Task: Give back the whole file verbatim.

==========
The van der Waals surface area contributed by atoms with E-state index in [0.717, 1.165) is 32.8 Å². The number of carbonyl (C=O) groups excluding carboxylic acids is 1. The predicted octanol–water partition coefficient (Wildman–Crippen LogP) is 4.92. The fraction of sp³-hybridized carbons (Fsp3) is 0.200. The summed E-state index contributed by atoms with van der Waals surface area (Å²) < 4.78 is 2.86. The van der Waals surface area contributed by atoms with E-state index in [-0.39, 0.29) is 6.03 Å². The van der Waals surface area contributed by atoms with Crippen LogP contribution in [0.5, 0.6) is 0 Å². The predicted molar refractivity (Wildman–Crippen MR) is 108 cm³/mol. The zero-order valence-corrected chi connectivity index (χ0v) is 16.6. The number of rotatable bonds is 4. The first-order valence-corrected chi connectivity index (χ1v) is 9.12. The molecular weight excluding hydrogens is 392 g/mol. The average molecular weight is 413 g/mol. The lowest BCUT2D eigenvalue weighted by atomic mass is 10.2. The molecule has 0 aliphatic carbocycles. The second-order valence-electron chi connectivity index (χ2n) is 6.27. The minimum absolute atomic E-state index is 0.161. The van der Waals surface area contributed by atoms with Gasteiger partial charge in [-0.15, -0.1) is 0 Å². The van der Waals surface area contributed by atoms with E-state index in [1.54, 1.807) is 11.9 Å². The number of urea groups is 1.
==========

The van der Waals surface area contributed by atoms with E-state index in [0.717, 1.165) is 32.8 Å². The number of carbonyl (C=O) groups excluding carboxylic acids is 1. The predicted octanol–water partition coefficient (Wildman–Crippen LogP) is 4.92. The fraction of sp³-hybridized carbons (Fsp3) is 0.200. The summed E-state index contributed by atoms with van der Waals surface area (Å²) < 4.78 is 2.86. The van der Waals surface area contributed by atoms with E-state index in [-0.39, 0.29) is 6.03 Å². The van der Waals surface area contributed by atoms with Crippen LogP contribution in [0.5, 0.6) is 0 Å². The predicted molar refractivity (Wildman–Crippen MR) is 108 cm³/mol. The zero-order valence-corrected chi connectivity index (χ0v) is 16.6. The number of rotatable bonds is 4. The first-order valence-corrected chi connectivity index (χ1v) is 9.12. The molecular weight excluding hydrogens is 392 g/mol. The average molecular weight is 413 g/mol. The lowest BCUT2D eigenvalue weighted by atomic mass is 10.2. The molecule has 0 aliphatic carbocycles. The second-order valence-electron chi connectivity index (χ2n) is 6.27. The minimum absolute atomic E-state index is 0.161. The van der Waals surface area contributed by atoms with Gasteiger partial charge in [-0.15, -0.1) is 0 Å². The van der Waals surface area contributed by atoms with E-state index in [1.54, 1.807) is 11.9 Å². The number of urea groups is 1.